Special Spotlight Insert
finds personal riches in career change
Janie Chermak decided upon a career change, it led her to find
riches combining her training in geology and economics. It gave
her an enjoyable and rewarding balance combining time in the
field as a researcher and in the office.
started out as a uranium geologist and switched over to oil
and gas, said Chermak, associate professor, economics.
was always out in the field. So I switched to oil and gas and
found that after a few years, I was never in the field and always
in the office and neither one of those was very good.
accounting procedures that went on in some of the businesses
Chermak had worked for inspired her to get more economics and
business training. That, coupled with the oil and gas bust in
the 1980s, made it desirable for her to switch careers.
started taking a little bit of economics and found I really
liked it and that I could combine economics with my geologic
training so I could do a lot of interdisciplinary work,
received a Ph.D. in mineral economics at the Colorado School
of Mines (CSM) in 1991. She also received her masters
in mineral economics at CSM (1988) and bachelors in geology
from Western State College in Gunnison, Colo., in 1979.
herself as a natural resource economist with a strong
interest in combining economic models with physical science
have some nice research projects going on, Chermak said.
There are several of us involved with a research project
the National Science Foundation is funding through the University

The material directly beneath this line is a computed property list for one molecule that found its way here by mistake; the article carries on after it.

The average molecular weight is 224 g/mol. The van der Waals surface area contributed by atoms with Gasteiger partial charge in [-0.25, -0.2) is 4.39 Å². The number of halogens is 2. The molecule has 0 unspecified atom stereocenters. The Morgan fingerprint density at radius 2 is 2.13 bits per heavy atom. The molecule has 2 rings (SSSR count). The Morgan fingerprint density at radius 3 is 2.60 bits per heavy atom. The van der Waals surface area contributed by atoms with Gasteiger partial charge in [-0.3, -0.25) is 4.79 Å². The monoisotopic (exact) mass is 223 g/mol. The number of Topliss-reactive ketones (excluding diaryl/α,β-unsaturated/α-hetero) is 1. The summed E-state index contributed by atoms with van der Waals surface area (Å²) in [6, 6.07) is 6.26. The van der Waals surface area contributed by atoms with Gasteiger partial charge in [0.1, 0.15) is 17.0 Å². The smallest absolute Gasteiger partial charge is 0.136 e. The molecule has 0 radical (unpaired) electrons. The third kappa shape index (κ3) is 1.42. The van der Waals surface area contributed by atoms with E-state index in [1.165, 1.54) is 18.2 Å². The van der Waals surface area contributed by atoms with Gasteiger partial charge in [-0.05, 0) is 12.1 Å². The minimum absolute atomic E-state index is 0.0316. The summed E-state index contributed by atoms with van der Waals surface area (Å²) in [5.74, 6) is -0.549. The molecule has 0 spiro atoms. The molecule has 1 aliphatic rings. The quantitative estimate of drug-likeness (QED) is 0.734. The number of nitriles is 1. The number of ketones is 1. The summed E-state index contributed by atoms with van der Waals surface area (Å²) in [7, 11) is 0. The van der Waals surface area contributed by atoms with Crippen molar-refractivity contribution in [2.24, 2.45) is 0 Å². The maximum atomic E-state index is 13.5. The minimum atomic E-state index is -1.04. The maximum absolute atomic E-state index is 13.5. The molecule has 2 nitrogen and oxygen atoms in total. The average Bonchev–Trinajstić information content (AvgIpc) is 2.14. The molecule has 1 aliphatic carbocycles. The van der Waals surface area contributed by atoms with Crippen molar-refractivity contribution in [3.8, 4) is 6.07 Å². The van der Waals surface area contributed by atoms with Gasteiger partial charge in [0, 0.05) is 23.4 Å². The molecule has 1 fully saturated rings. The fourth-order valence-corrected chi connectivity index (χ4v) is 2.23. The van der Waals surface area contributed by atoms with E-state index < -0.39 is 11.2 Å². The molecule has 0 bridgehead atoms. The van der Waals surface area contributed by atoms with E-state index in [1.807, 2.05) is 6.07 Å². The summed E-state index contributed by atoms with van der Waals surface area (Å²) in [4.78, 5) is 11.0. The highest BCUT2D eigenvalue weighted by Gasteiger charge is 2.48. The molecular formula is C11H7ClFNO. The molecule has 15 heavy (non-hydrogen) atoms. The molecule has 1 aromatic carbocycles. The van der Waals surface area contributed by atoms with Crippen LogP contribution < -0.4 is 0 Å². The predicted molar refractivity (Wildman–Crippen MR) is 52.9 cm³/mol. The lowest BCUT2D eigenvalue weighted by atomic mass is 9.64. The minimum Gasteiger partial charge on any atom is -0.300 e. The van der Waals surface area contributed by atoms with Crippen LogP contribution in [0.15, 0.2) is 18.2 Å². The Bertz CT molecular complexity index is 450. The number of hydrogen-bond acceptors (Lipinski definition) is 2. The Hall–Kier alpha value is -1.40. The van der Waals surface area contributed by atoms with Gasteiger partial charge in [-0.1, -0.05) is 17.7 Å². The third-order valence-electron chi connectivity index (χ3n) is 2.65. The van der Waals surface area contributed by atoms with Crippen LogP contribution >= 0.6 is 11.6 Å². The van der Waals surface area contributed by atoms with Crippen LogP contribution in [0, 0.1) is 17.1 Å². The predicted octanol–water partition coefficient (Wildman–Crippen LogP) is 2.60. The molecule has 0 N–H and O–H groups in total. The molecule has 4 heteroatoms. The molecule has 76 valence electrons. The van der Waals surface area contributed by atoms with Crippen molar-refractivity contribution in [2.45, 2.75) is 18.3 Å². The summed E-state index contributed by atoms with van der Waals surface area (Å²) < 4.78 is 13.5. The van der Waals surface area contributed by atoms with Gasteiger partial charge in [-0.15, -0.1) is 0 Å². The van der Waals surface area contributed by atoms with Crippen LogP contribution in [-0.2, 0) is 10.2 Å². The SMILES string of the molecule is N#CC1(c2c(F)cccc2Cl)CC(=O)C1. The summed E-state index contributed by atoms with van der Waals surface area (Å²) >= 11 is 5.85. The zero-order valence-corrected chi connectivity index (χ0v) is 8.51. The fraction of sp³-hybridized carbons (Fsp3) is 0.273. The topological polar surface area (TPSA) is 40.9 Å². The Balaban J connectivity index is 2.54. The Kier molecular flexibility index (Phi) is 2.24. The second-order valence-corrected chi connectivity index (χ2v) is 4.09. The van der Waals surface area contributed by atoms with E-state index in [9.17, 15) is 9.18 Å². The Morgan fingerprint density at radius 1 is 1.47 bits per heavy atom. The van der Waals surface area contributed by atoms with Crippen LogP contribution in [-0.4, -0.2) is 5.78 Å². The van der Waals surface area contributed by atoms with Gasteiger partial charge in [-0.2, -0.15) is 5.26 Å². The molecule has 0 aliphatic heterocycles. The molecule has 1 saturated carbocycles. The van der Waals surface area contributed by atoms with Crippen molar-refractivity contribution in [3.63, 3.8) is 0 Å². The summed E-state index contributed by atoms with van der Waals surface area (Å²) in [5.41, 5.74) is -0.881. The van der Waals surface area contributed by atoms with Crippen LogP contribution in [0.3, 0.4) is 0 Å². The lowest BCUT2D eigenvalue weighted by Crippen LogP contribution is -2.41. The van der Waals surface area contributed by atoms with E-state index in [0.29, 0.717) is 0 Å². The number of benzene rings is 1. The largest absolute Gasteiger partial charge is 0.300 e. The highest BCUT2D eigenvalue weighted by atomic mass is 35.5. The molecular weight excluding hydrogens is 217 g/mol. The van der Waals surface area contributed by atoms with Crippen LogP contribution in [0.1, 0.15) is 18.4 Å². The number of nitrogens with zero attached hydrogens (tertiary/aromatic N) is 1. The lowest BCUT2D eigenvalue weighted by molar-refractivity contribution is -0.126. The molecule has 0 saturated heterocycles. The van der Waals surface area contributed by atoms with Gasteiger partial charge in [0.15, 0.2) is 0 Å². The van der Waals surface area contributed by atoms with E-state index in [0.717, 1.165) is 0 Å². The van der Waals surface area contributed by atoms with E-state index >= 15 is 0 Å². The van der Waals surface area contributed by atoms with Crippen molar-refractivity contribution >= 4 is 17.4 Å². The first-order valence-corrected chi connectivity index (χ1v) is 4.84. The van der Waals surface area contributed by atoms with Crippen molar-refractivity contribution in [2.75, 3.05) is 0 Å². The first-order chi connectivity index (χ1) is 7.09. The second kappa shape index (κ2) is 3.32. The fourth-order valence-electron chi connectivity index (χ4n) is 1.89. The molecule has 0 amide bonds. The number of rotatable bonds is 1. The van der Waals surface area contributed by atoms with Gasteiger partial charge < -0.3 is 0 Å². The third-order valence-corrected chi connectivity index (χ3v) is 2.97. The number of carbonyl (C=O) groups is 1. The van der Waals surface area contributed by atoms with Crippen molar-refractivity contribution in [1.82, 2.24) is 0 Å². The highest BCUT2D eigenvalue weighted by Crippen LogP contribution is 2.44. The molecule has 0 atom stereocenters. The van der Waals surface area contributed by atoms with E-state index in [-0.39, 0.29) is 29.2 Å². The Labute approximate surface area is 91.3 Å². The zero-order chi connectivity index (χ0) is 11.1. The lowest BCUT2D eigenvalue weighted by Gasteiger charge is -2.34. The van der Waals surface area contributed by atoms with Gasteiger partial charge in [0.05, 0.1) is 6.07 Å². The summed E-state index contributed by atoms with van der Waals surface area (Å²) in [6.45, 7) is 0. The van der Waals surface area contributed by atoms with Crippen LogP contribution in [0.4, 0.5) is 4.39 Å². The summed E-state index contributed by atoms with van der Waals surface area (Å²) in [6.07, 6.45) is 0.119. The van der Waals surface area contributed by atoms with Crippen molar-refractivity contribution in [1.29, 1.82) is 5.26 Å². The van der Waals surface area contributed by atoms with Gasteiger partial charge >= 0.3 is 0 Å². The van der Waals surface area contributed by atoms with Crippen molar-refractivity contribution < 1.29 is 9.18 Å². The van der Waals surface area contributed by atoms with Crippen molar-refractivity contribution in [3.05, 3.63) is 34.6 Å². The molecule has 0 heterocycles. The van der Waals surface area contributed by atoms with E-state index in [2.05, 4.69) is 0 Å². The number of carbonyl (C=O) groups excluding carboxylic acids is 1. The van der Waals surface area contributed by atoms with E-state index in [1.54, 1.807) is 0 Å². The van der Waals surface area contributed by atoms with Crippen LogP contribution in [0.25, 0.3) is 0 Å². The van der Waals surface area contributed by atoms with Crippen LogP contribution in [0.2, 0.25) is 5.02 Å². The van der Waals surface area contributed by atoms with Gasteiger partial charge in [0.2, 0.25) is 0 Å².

of Arizona and the Science and Technology Center, which is an
interdisciplinary center that combines the physical sciences
of groundwater, surface water, snow morphology and the social
sciences of economics to try and come up with models that really
allows us to assess policy.
name is SAHRA or Sustainability of Semi-arid Hydrology
and Riparian Areas. It began in 1998 for five years with
a possible renewal for an additional five years.
a way, I dont know if I can really classify my research
as work. Its also one of those things I do as an
not busy figuring out ways to preserve our natural resources,
Chermak enjoys reading, gardening, and is currently in the process
of revamping her front and back yards with xeriscape. When time
permits, she travels. Shes also an avid runner who typically
gets up early in the morning and jogs five times a week near
her westside home.
run as a hobby and thats a keep myself sane type of activity,
she said. The westside is a gorgeous place to run. Theres
some open space and if you really start looking theres
just an amazing number of petroglyphs on my running trails.
used to run competitively, but since moving to New Mexico eight
years ago from Monterey, Calif., she has not found the time.
need to get back into it though, she added. I used
to run marathons and 10Ks. I also used to do team triathlons
and things like that.
is a terrible thing as an economist. We are always teaching
people to do anything that will optimally have marginal benefit
being equal across their activities. Im not sure I do
that. I tend to work an awful lot and I tend to enjoy my research."